Relationship breakdown is stressful. It can also be confusing, traumatic and financially crippling if you don’t get the right advice. Sound legal advice will ensure you know your rights, entitlements and obligations.
Hall Payne’s family lawyers have been helping clients achieve good outcomes promptly and cost-effectively for decades. We give trustworthy and practical advice after couples or families part ways.
We can help with:
- Parenting matters and child support
- De facto and same sex relationships
- Domestic Violence
- Property settlements
- Consent orders
- Financial agreements
- Spousal Maintenance
- All other family law matters
Vanessa Brown has built a strong reputation in family law, succession law, and wills and estates across more than 20 years of practice. Vanessa is an expert in helping people regain confidence and control a family or relationship breakdown.
A divorce is the dissolution of your marriage. It is a separate event from parenting and/or property issues and will often take place at a different time.
You can only divorce if:
- your relationship has irretrievably broken down; and
- you’ve been separated for twelve months or longer (that can be under the same roof).
If you make a sole application for divorce, and have children under 18-years-old, you’ll need to appear in court. If you make a joint application, as long as the court is satisfied that there are arrangement in place for the children, you will not have to appear in court.
Where matters are resolved at hearing, the divorce will be finalised one day and one month after hearing.
If your marriage has come to an end the best thing you can do is seek legal advice so that you can determine what the best steps are for you and your family.
After you divorce you have 12 months to file an application for property matters in court. If you are nearing this date, please contact Hall Payne to discuss your options.
A lawyer will tell you you need legal advice for almost everything, but this is one area of life where legal advice will help you no matter what your situation. The impact a relationship has on your life is significant and legal advice means that you’re fully informed when it comes to making important decisions as to what that impact may be. On a practical level, legal advice will also help you to navigate the multiple deadlines and obligations you face, and will help free you from these administrative concerns so you can focus on the well being of your family and yourself.
While we recommend legal advice regardless of your situation, there are a number of situations where legal advice is essential, and seeking urgent advice will have an enormous impact on your life moving forward:
1. When there are children involved, or money, legal advice will support you in making any decisions – even if they are made amicably – enforceable.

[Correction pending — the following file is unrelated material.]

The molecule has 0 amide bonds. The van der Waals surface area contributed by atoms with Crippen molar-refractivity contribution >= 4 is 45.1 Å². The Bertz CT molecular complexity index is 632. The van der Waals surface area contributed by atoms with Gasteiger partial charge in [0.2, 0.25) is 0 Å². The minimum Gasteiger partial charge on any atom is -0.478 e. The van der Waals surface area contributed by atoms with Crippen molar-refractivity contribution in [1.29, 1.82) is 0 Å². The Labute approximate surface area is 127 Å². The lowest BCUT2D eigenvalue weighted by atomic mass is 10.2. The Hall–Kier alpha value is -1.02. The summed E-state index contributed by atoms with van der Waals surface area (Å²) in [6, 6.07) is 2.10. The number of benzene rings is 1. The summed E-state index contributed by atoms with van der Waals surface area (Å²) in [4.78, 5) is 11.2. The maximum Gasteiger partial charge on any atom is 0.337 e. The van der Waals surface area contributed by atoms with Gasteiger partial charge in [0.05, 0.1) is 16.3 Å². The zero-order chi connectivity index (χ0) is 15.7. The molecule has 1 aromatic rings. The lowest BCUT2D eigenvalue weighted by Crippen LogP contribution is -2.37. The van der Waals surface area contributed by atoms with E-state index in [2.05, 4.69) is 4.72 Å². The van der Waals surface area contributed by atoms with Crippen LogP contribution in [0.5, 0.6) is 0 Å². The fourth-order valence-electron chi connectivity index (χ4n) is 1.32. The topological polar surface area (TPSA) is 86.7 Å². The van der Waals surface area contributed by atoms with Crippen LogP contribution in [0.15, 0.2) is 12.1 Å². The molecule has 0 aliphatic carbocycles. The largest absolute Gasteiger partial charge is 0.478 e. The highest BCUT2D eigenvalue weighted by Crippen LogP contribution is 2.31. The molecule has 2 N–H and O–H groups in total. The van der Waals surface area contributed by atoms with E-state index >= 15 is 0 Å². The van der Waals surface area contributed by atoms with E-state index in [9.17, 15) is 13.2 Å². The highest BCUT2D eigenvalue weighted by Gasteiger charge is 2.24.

2. Where you are seeking a court order or are required to appear before the court for other reasons.
3. If your partner is selling, using or removing joint assets or has left you with no money or access to joint funds.
Avoiding court is often at the top of everyone’s list when after a relationship has broken down. The best way to do this is with a consent order – an agreement that is then registered with the court and become a binding and valid legal document. Alternatively, but less frequently, a Binding Financial Agreement (after separation) may be appropriate.
Consent orders are reached by amicable agreement between you and you partner. They can include parenting and property orders and are a good option if you and your partner agree on arrangements for your children, or the distribution of your assets.
As consent orders are binding legal documents there are consequences if they are breached. This means they offer protection and certainty that you would otherwise get with a court order, without the stress or costs of formalising your agreement through court proceedings.
Hall Payne can prepare a consent order for you.
You may have reached agreement with your partner and are wondering if it’s really necessary to register it with the court. Strictly it’s not, but it’s definitely in your best interest to consider registering the agreement. While things might be fine between you and your partner, they might not remain that way forever.
Oral agreements, or ones not written up formally, are often not enforceable. This means if someone changes their mind there is little recourse. While you might agree now that neither of you will make a claim on the other person’s assets, people change their minds. Without a properly documented agreement a court may not recognise that agreement, meaning you have to start all over again to reach a new agreement.
It’s not just the court who mightn’t recognise the agreement. Third parties, like lenders or superannuation trustees, will require binding Consent Orders or Agreements when refinancing debts or splitting funds. The costs of getting an order are often off-set by savings in stamp duty that would otherwise be payable on transfers, so not only can it save you personal and logistics headaches, it can end up saving you money, too.
The starting point with kids will always be to ask what is in their best interests.
From there, the courts will consider a number of factors to determine how best to meet the needs of each child. Within this, both parents have:
• equal shared responsibility for their children’s care, welfare and development;
• rights to make decisions about their children, regardless of where they live;
• and an obligation to consult each other about religion, education, health, and other similarly important areas.
Equal shared responsibility does not mean that there is a requirement for children to live in an equal time arrangement with each parent. The children might live primarily with one parent and see the other parent on weekends, holidays, special occasions, or under some other arrangement.